‘65% of school students don’t know what they want to do when they leave education’ – an instantly familiar statistic as for the last few years UK news reports have been saying exactly this. Articles bemoan the lack of clear careers advice for young people and the fact that the education system is not adequately preparing people for work. However, this wasn’t quoted by a UK newspaper but by Kamal ben Selama from the UAE’s National Qualifications Authority (NQA).
In November, I travelled to Dubai to host a panel of education and skills experts discussing the future skills needs of the UAE. During our morning together I was struck time and again by the similarities of the issues that the UAE and the UK are facing. On the surface, our economies and the makeup of our workforces are very different yet scratch beneath and you will find themes and issues that are common to both countries.
Similarities and differences
Dr Naji also said that the number of different curricula offered in the UAE is quite staggering. This plethora of qualifications is also something common to us in the UK and we see it most acutely in the vocational sector which has hundreds of different qualifications and many pathways unlike academic education which largely follows one path from GCSEs through to A Levels and higher education. In Dubai there are 17 curricula and many new schools are opening every year. This has led to a number of issues around finding enough qualified teachers to support the growth of the education sector in Dubai.
Vocational education reform is happening in both the UK and the UAE but panellists at the event agreed with education experts in the UK that I speak to; reform takes time to bed in and vocational education needs to be given support and consistency for students and their parents to see it as an attractive option.
During the event, we also took a step back and looked at some of the global trends that are shaping skills and jobs today. The City & Guilds Group published some research in June 2016 looking at the skills confidence of leaders, managers and employees around the world. We asked our audience in Dubai some of the same questions and found that three quarters of them were confident in their current skills levels, reporting the same level of confidence when asked to look five years into the future.
The audience, an international mixture of employers, educators and education and government stakeholders, also responded positively to some of the workplace trends I highlighted in my presentation. We asked whether automation and globalisation would have a positive or negative effect on respondents’ businesses in the next five years and almost four fifths of the audience said that there would be a positive impact compared with just a tenth who thought there would be a negative impact.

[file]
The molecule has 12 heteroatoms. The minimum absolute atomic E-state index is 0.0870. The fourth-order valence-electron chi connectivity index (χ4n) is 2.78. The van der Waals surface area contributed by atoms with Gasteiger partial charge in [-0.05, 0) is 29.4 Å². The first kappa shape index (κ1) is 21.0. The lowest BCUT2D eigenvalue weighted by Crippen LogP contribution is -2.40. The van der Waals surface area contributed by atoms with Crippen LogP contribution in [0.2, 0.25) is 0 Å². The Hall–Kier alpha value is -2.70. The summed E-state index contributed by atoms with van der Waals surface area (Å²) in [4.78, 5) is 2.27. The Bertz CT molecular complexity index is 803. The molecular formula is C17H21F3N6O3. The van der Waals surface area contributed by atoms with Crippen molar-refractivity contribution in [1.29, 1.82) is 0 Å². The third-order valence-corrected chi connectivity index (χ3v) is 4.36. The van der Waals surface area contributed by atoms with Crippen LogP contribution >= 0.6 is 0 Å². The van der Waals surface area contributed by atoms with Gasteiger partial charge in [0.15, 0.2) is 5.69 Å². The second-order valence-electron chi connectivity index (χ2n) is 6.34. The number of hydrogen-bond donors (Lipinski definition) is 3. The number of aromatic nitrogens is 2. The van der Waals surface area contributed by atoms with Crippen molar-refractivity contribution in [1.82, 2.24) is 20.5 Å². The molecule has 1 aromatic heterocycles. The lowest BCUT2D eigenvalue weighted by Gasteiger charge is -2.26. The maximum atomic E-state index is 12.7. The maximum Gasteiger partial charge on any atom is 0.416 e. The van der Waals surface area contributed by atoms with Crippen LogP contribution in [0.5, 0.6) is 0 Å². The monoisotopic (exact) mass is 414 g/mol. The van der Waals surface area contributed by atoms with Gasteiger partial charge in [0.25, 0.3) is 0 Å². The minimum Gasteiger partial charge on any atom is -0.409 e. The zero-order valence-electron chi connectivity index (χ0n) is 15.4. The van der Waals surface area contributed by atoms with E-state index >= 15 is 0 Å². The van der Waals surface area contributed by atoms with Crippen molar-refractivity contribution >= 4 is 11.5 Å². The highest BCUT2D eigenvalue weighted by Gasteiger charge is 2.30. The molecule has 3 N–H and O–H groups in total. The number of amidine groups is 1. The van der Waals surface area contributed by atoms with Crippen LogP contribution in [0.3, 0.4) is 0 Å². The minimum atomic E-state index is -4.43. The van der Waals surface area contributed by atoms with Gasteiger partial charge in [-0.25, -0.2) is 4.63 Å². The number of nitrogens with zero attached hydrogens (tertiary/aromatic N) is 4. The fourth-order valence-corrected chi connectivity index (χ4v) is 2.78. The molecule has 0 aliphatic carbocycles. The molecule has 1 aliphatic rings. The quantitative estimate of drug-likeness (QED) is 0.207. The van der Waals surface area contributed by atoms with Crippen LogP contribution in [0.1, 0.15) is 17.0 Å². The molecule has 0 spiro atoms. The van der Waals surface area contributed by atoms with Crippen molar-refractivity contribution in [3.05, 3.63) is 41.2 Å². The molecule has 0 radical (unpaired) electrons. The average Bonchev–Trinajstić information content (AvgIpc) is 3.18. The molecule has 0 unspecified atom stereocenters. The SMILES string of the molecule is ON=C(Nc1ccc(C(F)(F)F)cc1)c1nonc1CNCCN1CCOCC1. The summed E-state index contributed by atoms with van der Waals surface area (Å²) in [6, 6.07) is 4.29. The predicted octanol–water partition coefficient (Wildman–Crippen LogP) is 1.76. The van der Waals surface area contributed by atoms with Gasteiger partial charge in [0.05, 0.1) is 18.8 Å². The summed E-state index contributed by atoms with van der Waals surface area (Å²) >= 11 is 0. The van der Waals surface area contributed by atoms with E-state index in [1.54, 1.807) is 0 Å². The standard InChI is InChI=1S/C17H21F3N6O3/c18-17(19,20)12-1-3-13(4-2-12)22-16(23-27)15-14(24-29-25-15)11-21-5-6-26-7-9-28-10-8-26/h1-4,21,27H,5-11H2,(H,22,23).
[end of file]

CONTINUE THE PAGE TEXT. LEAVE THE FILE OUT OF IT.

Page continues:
This chimes with the results from our main survey and while encouraging to see a positive response, we felt that maybe some people had a false sense of security about the future. As the Governor of the Bank of England, Mark Carney said in a speech given at Liverpool John Moores University in December 2016, the technological revolution we are now experiencing will ‘destroy jobs and livelihoods well before new ones emerge.’ He was referencing automation among other things and despite the confidence felt by our audience and wider survey respondents, it’s clear that automation is set to replace many different jobs and we need to focus on helping people acquire the skills that are valued by economies now and in the future.
Another topic that we focused on during our discussions, and that is common among employers in every country I travel to, is that of the skills valued by employers. Contrary to what we are taught in education, it is not normally qualifications and academic achievement that are valued by employers but rather attitude and experience. Kamal ben Selama said that some of the skills most valued by employers are problem solving and critical thinking.
'Learning to be Employable'
As City & Guilds highlighted in a report, ‘Learning to be Employable’, these and other employability skills are teachable but are not always focused on in education where the emphasis is often on teaching to the test. The issue of gaining experience during education is made harder by the lack of collaboration between education and employment. In the UK I’ve often talked about the need to mend the broken bridge between education and employment and it seems that this issue is common to many countries across the world, including the UAE.
So how should we respond? What needs to happen to reduce the skills gaps that are prevalent across the world and how can we stop the oxymoron of people without jobs and jobs without people? The more I travel and meet with employers and educators, the more I see similar issues and solutions being discussed. At our conference, the speakers were optimistic about the future of vocational education in Dubai but also recognised that we all need to work collectively to help people see the value of skills education.
There is also a need to create more choices for young people so that everyone can benefit from a learning style that suits them and that crucially the skills that will actually be needed by employers in the future are being taught. As panellist Professor Barry O'Mahony commented, the UN Charter contains a human right to education but this does not mean everyone should be striving for higher education, rather that there should be a real education choice for everyone that helps people to fulfil their potential and develop the right skills and behaviours to support current and future workforces. This is something that is needed whether you are in Dubai or Durham, Delhi or Durban.